Prada Marfa is firmly positioned within a contemporary understanding of site specific art, but also draws strongly on pop art and land art—two art forms which were conceived and thrived especially in the USA from the 1960s and onwards. Many artists, from Andy Warhol with his famous Campbell soup cans to Andreas Gursky with his grand photographic documentation of retail spaces have appropriated and dealt with the visual language of commercial brands. In an increasingly commercialized world, we see the independent artistic treatment of all visual signs and signifiers as crucial to a better and wider understanding of our day-to-day surroundings, including the influence of corporations.

It comes as a big surprise for us that the Texas Department of Transportation now after eight years may declare this well-known artwork to be illegal and we think it would be a shame for the local community if it disappeared after being there for so long since the work clearly is one of the strong points for the cultural tourism, which is such an important financial factor in this region. However, we are very happy to experience the fantastic support from both art professionals internationally, locals and others, who have even created a Facebook page named “Save Prada Marfa” that after just a short while has received almost 4,000 likes and daily receives plenty of new posts, stories and images from people who once visited this site.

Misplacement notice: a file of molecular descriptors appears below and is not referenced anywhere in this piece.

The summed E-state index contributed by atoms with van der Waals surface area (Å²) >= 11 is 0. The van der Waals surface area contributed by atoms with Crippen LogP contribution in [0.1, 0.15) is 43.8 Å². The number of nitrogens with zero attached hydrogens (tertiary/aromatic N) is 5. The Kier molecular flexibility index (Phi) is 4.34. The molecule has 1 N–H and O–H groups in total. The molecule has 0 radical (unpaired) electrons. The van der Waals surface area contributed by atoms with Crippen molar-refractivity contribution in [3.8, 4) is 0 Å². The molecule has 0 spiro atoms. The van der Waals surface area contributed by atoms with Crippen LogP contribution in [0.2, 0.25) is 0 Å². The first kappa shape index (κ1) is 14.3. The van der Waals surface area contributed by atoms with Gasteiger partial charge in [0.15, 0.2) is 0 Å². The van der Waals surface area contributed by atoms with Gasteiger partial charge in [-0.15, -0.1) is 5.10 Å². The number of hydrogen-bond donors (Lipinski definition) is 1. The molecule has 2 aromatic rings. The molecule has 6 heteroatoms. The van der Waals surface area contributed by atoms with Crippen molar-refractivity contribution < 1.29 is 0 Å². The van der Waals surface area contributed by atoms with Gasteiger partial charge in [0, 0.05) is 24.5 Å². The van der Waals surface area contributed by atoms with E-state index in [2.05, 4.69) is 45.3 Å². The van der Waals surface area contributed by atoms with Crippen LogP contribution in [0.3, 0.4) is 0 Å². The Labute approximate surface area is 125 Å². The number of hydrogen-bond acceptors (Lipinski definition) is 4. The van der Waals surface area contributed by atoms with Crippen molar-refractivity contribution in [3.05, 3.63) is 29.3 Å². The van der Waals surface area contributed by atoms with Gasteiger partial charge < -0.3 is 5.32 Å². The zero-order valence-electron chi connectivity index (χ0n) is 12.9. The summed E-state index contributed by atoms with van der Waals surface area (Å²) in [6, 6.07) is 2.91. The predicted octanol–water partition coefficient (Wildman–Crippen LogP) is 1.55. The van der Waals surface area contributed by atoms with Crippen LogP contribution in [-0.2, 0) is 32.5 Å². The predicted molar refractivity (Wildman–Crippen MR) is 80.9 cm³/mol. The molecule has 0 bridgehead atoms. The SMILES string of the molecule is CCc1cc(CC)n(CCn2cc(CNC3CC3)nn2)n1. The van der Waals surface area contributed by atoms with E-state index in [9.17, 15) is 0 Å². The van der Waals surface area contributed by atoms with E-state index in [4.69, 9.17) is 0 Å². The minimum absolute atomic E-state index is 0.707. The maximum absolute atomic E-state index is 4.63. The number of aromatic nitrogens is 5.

Yvonne Force Villareal & Doreen Remen, co-founders, Art Production Fund:

Within our 13 years of producing and presenting important public art, few works have been as eagerly embraced than Prada Marfa by Elmgreen & Dragset. With full integrity, the artists refused for us to ask any corporation, especially Prada, for monetary donations to support the making of this project. It took us over a year of intense fundraising from local and international private patrons to realize this authentic and pure permanent artwork. The family of the late Walter Alton “Slim” Brown, even generously contributed to the project by lending their land. Great public art empowers people and gives them alternate ways to understand the times that we live in; Prada Marfa is a civic gift that has become one of the great worldwide pop icons.

Fairfax Dorn, co-founder and executive director, Ballroom Marfa:

Prada Marfa is a living sculpture, an installation that has taken on a life of its own. In the eight years since its creation, Elmgreen & Dragset’s work has become part of the cultural and physical landscape of Far West Texas. At the same time it has entered into international art history discourse. It’s part of what people think of when they think of Marfa, either as art lovers on a pilgrimage, or as surprised passersby.

It’s also a non-profit project—supported entirely by funds from foundations and individuals—and the antithesis of commercialism. Prada Marfa is an embodiment of the Ballroom Marfa mission to combine innovation and accessibility without compromising on either front. We are encouraging engagement with art. Prada Marfa has been a precursor to other public art projects in Marfa, from temporary installations to our current work creating a community gathering place and performance venue with the Drive-In.